Oracle Readers: Think MERGE Statement. 🙂
It’s common to need to generate surrogate keys as part of a Data Warehouse / Business Intelligence solution. Protecting your users from souce system changes, or using time variant data are just a couple of the reasons why one needs to generate a surrogate key when loading data into a DW.
Here is a simple example. I’m loading Product data from an XML file into a MySQL table. The transformation in Kettle looks like this:
The output coming out of the XML file has been flattened using XQuery so that it looks like a flat table struture. Here’s a screen capture of a nifty feature of Kettle where you can preview the output of a step:
Ok, this is our source data. The ID you’re seeing is the OLTP key. We’ll refer to it as the Natural Key. This is the ORDER_ID, or CUSTOMER_ID, or well, you get the idea. This is the key that your source application uses in it’s relational structures.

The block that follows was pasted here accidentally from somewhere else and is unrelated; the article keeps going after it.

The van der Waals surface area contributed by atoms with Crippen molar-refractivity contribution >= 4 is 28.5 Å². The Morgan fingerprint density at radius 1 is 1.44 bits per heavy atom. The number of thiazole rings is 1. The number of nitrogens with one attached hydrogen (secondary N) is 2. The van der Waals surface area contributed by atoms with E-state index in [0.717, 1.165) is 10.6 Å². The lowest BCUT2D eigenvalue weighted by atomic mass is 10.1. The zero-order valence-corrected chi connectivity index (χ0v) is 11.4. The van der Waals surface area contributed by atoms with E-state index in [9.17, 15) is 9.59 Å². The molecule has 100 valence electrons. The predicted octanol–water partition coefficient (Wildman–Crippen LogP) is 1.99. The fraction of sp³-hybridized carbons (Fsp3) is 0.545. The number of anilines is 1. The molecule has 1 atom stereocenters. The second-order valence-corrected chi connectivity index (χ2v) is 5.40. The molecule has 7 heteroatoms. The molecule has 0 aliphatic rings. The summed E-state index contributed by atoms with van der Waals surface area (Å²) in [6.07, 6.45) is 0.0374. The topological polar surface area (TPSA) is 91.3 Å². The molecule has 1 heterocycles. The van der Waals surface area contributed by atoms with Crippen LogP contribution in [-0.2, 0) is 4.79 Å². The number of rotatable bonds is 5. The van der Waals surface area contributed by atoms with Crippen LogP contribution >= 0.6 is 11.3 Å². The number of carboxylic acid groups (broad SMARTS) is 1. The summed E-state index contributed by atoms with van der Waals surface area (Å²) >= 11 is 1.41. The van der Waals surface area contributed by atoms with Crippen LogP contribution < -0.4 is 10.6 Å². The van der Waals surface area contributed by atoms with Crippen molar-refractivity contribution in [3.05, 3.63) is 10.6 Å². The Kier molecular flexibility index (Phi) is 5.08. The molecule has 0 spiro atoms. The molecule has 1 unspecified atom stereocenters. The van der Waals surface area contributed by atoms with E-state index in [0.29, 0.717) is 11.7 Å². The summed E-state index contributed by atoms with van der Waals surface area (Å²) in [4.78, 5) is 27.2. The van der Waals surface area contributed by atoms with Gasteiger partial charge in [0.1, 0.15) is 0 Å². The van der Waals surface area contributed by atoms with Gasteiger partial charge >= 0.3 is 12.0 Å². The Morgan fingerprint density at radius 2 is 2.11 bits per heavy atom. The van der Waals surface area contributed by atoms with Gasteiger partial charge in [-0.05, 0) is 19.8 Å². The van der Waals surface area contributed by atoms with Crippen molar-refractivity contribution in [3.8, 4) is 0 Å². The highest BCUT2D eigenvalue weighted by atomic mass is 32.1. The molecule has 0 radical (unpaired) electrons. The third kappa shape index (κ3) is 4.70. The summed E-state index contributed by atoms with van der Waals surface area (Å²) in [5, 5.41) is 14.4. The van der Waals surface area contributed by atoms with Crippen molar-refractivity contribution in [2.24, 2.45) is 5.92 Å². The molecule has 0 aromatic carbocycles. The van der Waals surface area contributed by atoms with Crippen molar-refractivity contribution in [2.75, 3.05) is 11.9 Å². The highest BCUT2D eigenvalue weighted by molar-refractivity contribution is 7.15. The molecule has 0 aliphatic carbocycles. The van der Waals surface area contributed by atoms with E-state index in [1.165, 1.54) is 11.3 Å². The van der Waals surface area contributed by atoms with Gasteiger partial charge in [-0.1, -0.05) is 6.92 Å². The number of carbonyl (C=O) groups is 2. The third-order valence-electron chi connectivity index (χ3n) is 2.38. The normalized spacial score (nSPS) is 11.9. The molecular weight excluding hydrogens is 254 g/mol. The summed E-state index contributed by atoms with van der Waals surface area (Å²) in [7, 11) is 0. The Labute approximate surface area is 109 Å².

What we want is to INSERT or UPDATE (aka UPSERT) this record into our DW. We’ll INSERT if we don’t already have this NATURAL key in the DW and generate a surrogate primary key. We’ll UPDATE if we already have this NATURAL key in the warehouse.
Our table looks like:
The DDL to create the TABLE is important:
CREATE TABLE INT_PRODUCT (
PRODUCT_ID INTEGER NOT NULL AUTO_INCREMENT,
PRODUCT_NAT_ID INTEGER NOT NULL,
CONSTRAINT INT_PRODUCT_PK PRIMARY KEY (PRODUCT_ID),
UNIQUE INT_PRODUCT_NK (PRODUCT_NAT_ID)
) ENGINE=InnoDB DEFAULT CHARSET=latin1;
Notice that our PRIMARY KEY is the Surrogate we’ve set up to be an AUTO_INCREMENTING column. This means that MySQL will generate a surrogate when we INSERT a record. All we have to do is get Kettle to match our unique contrainst (INT_PRODUCT_NK) and either INSERT/UPDATE.
I’ve used the INSERT / UPDATE operator in Kettle. The configuration looks like this:
What we’re doing is configuring Kettle to do a lookup on the table to see if the natural key already exists. If it does, we’ll perform DML (insert or update) on the fields in the lower window.
After running the transformation my INT_PRODUCT table looks like this.
Now, I realized I didn’t choose very illustrative natural keys (all are 1,2,3) but the PRODUCT_ID comes from MySQL as a surrogate.
Subsequent executions of this Kettle transformation will INSERT records as they arrive or UPDATE. MySQL and Kettle in combination are making quick work out of generating these surrogates!
I invite Kettle experts to chime in on any optimizations/quirks.